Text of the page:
Synopsis from goodreads.com
Eleanor Braddock, a spinster--plain, practical, no stunning Southern beauty--has long since dismissed any hope of marriage. But when a dying soldier whispers his final words, she believes her life can still have meaning and determines to find his widow. But this compassionate deed takes a harsh turn, and Eleanor finds herself dependent upon the richest woman in America and the most despised woman in Nashville--her aunt, Adelicia Acklen, mistress of Belmont Mansion. A clandestine act of kindness leads Eleanor to an unlikely path for her life--building a home for destitute widows and children from the Civil War. And while Eleanor knows her own heart, she also knows her aunt will never approve.
Gerhard Marcus Gottfried, Archduke of the House of Habsburg and fourth in line to the Austrian throne, arrives in Nashville in search of a life he determines, instead of one determined for him. Collaborating with botanist Luther Burbank, Marcus seeks to combine his own passion for nature with his expertise in architecture. But his plans to incorporate natural beauty into the design of the widow's and children's home run contrary to the wishes of practical, frugal Eleanor, who sees his ideas as costly nonsense.
Yet as the construction project continues, Marcus and Eleanor find common ground--and a love neither of them expected. But Marcus is not the man Adelicia has chosen for Eleanor to marry, and even if he were, someone who knows Marcus's secrets is about to reveal them all.
I adore this heroine! Eleanor has such compassion for others, and it is shown in several ways throughout the book. I really felt for her when she struggled with making difficult decisions and dealing with difficult people. Even while enduring trials she is a pleasure to read since she adapts well, has a sense of humor, and is just an all-around friendly person... unless annoyed by a certain under-gardener :)
Marcus is described as an Adonis, but that's not what endears his character- it's his integrity, passion for his work, and his ability to see the beauty in Eleanor. I love that their relationship has a foundation in friendship. They have wonderful rapport together as well as romantic chemistry.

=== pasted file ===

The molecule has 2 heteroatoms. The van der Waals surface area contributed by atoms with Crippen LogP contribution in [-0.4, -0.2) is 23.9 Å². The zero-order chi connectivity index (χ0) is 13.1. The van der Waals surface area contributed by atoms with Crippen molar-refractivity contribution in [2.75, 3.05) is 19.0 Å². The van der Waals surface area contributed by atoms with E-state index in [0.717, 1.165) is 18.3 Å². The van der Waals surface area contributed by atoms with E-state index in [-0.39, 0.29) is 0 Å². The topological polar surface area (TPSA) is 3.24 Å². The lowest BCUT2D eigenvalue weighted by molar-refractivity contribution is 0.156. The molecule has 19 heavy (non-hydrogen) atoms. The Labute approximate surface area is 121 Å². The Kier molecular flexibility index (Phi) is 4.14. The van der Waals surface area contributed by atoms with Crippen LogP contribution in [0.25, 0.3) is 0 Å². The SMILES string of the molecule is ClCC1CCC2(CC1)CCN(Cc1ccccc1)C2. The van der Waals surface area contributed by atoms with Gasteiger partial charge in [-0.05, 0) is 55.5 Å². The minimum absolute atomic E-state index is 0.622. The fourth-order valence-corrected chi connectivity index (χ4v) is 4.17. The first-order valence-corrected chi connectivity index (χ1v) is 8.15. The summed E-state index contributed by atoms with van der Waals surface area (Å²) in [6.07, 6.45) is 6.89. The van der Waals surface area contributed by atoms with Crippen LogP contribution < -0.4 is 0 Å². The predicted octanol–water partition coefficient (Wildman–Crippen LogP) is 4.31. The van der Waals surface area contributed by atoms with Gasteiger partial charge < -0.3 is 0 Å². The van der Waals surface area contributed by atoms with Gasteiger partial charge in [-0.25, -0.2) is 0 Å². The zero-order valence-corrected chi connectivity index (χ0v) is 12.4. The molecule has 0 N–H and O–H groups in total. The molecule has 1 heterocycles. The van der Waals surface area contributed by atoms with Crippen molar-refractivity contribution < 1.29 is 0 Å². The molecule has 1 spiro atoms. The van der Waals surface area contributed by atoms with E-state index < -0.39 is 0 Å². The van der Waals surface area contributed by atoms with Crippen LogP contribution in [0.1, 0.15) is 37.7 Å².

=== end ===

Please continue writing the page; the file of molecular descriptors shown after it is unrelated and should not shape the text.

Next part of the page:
Another vibrant element to the book is the setting. We meet Eleanor as she is serving as a volunteer in a surgical tent for the South during the Civil War. It gives us an instant understanding of her strength and compassion. The majority of the novel takes place after the war has ended, and the relationships Eleanor builds with the widows and children show a side to Reconstruction that is more personal. I've never read a book set in Nashville, but the author succeeded in sharing the historic feel and atmosphere of the Belmont mansion, its conservatory and grounds, as well as the less affluent parts of the city. Initially the meticulous descriptions slowed the pace of the novel, but with the environment well-established the world the characters interacted in was easier to imagine.
There are several different facets to the plot which weave together seamlessly as the story progresses and wrap together nicely in the end. I don't want to give anything away, but the story became so compelling in the second half of the book that I stayed up until 2 am to finish it! A very satisfying read.
(ARC provided via Netgalley for unbiased review)Extras
- Enter the giveaway for A Beauty So Rare!
- Check out the website for author Tamera Alexander
- The author's Pinterest board for A Beauty So Rare
- View the book trailer
- Read an excerpt from the book
- View the lovely interview with the author about the inspiration for the book
- The first book in the series is A Lasting Impression, and the characters make a few cameos in A Beauty So Rare :)